Healthy foals that get good colostrum can still get C. perfringens infections in the first week of life. "They get severe bloody diarrhea, have organisms in the bloodstream, become septic, and may go into shock," he says. "It's harder to prevent this type of infection since the organism is present in the environment. Often it turns into an outbreak situation if there's enough of the organism around and it's a strain that produces toxins."
Foals younger than seven days might die if they develop this type of infection. They can be bright, then suddenly become ill and die (becoming dull or showing signs of abdominal pain, then collapsing and going into shock), sometimes before showing signs of diarrhea. C. perfringens can produce several types of toxins, including beta-toxin that causes necrosis (tissue death) of the intestinal wall and hemorrhaging.
"Some people have tried to vaccinate mares so there will be antibodies in the colostrum, to keep bacteria from infecting the foal," says Jones. "One of the most effective treatments, however, is to start the foal immediately after birth (if you are having problems with this type of infection) on an oral antibiotic called metronidazole (commercial name Flagyl). This keeps clostridial organisms from proliferating to the point of enough numbers to get the foal infected. It's the same antibiotic given to treat foals with this type of infection, but in this case we use it as a preventive."
Salmonella and clostridia are the major bacterial problems in young foals in the first week of life. "Occasionally we get foals with strains of E. coli that cause diarrhea, but it's not as common in foals as it is in calves," says Jones.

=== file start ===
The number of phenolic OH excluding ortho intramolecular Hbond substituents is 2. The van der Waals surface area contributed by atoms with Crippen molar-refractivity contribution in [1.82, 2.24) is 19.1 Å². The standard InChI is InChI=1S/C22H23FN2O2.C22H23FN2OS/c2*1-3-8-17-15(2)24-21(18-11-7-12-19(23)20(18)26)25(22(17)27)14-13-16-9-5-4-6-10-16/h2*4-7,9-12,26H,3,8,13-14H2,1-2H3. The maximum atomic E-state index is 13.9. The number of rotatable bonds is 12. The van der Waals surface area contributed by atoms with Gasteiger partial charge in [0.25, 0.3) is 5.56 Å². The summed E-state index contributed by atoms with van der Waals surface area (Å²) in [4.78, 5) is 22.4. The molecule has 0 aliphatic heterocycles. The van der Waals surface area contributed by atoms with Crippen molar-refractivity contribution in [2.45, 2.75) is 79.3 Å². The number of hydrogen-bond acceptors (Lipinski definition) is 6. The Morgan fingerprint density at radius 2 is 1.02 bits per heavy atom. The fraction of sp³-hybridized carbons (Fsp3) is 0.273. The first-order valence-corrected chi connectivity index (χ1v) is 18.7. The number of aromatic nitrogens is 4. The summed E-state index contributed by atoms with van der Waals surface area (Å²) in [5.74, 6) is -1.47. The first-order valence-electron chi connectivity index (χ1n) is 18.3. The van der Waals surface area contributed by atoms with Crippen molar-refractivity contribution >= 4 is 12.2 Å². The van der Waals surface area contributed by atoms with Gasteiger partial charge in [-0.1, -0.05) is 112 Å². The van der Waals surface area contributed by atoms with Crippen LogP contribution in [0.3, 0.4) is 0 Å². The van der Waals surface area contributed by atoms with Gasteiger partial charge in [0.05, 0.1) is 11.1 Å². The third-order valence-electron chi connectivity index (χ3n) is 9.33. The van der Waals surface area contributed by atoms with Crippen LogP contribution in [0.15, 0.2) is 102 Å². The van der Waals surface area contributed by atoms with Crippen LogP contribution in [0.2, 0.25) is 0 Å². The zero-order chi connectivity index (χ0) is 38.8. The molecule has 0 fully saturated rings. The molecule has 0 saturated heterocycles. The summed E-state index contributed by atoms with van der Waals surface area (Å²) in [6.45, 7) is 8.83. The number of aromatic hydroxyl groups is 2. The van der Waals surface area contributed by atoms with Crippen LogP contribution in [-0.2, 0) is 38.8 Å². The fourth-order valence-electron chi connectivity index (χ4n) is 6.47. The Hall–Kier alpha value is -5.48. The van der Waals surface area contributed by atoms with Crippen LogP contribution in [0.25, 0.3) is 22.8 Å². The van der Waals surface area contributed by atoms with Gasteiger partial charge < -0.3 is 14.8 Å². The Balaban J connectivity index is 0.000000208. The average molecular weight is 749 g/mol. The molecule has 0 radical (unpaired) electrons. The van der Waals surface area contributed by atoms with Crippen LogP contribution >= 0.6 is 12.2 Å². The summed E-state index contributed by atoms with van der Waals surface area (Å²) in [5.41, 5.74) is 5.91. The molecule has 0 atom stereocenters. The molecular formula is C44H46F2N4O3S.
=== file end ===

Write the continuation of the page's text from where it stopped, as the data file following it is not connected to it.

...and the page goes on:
"Rotavirus is a common cause of diarrhea in foals older than a week," says Jones. "They contract it from the environment, usually from infected foals that are shedding it. If a foal ingests the virus, it can cause severe diarrhea, but it's more a fluid-losing diarrhea than the bloody diarrhea you see with salmonella or clostridia. It's less likely to be severe enough for foals to die, especially if they are treated appropriately with fluids."
With good supportive therapy, a foal might not need antibiotics. "Antibiotics won't kill the virus, but sometimes we put a foal on antibiotics to prevent additional problems," explains Jones. "If there's damage to the gut wall, there's risk of absorbing bacteria into the bloodstream." If the foal has rotavirus in conjunction with a bacterial diarrhea, it becomes much more serious.
"Rotavirus can infect foals from one week up to several months old," continues Jones. "It creates a watery diarrhea, and they can be systemically ill, but not usually as ill as foals with salmonella or C. perfringens. Control of rotavirus involves isolating affected individuals (which should be done with any type of diarrhea, whether bacterial or viral) so they are less likely to spread it to other foals."
At Oak Tree Ranch, Tracy uses an equine rotavirus vaccine given to mares ahead of foaling to create antibodies in the colostrum. The mares receive three injections in late pregnancy to build peak immunity and strong antibodies in the colostrum. Since the ranch began this program of vaccinating mares six years ago, they haven't had any serious diarrhea in the foals. Tracy says it's more economical to buy the vaccine and spend the time and effort administering it than to have diarrhea rampaging through the foals. The value of one lost foal would more than pay for all the vaccines for several years.
In many cases, treating foals with severe diarrhea is difficult to do on the farm; they usually need intensive care at a clinic. Fluid therapy is important for a foal with diarrhea to replace fluid and electrolytes being lost. If the problem is discovered quickly enough, when a foal is still able to absorb fluid through the gut, oral fluids can be given. Otherwise, the foal will need IV fluids. Often a young foal will need plasma containing antibodies if he's sick because he probably didn't get enough colostrum.